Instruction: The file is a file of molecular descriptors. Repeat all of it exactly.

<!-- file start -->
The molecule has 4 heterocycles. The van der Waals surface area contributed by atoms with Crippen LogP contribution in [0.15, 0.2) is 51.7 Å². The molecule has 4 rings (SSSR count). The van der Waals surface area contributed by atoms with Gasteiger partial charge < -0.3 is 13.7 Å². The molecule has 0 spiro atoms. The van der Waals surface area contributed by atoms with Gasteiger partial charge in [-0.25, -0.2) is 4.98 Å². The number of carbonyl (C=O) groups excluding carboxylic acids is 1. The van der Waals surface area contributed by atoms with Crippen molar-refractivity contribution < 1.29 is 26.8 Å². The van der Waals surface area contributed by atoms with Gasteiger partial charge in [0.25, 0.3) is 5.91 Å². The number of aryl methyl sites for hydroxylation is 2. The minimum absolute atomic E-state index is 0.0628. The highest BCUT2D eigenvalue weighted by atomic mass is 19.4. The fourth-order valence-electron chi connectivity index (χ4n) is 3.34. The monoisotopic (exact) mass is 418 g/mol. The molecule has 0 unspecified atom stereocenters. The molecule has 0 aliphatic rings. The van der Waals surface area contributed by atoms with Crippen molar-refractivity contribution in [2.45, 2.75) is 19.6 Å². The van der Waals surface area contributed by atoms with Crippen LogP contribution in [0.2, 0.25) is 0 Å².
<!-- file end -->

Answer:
The molecule has 4 heterocycles. The van der Waals surface area contributed by atoms with Crippen LogP contribution in [0.15, 0.2) is 51.7 Å². The molecule has 4 rings (SSSR count). The van der Waals surface area contributed by atoms with Gasteiger partial charge < -0.3 is 13.7 Å². The molecule has 0 spiro atoms. The van der Waals surface area contributed by atoms with Gasteiger partial charge in [-0.25, -0.2) is 4.98 Å². The number of carbonyl (C=O) groups excluding carboxylic acids is 1. The van der Waals surface area contributed by atoms with Crippen molar-refractivity contribution < 1.29 is 26.8 Å². The van der Waals surface area contributed by atoms with Gasteiger partial charge in [0.25, 0.3) is 5.91 Å². The number of aryl methyl sites for hydroxylation is 2. The minimum absolute atomic E-state index is 0.0628. The highest BCUT2D eigenvalue weighted by atomic mass is 19.4. The fourth-order valence-electron chi connectivity index (χ4n) is 3.34. The monoisotopic (exact) mass is 418 g/mol. The molecule has 0 unspecified atom stereocenters. The molecule has 0 aliphatic rings. The van der Waals surface area contributed by atoms with Crippen molar-refractivity contribution in [2.45, 2.75) is 19.6 Å². The van der Waals surface area contributed by atoms with Crippen LogP contribution in [0.2, 0.25) is 0 Å².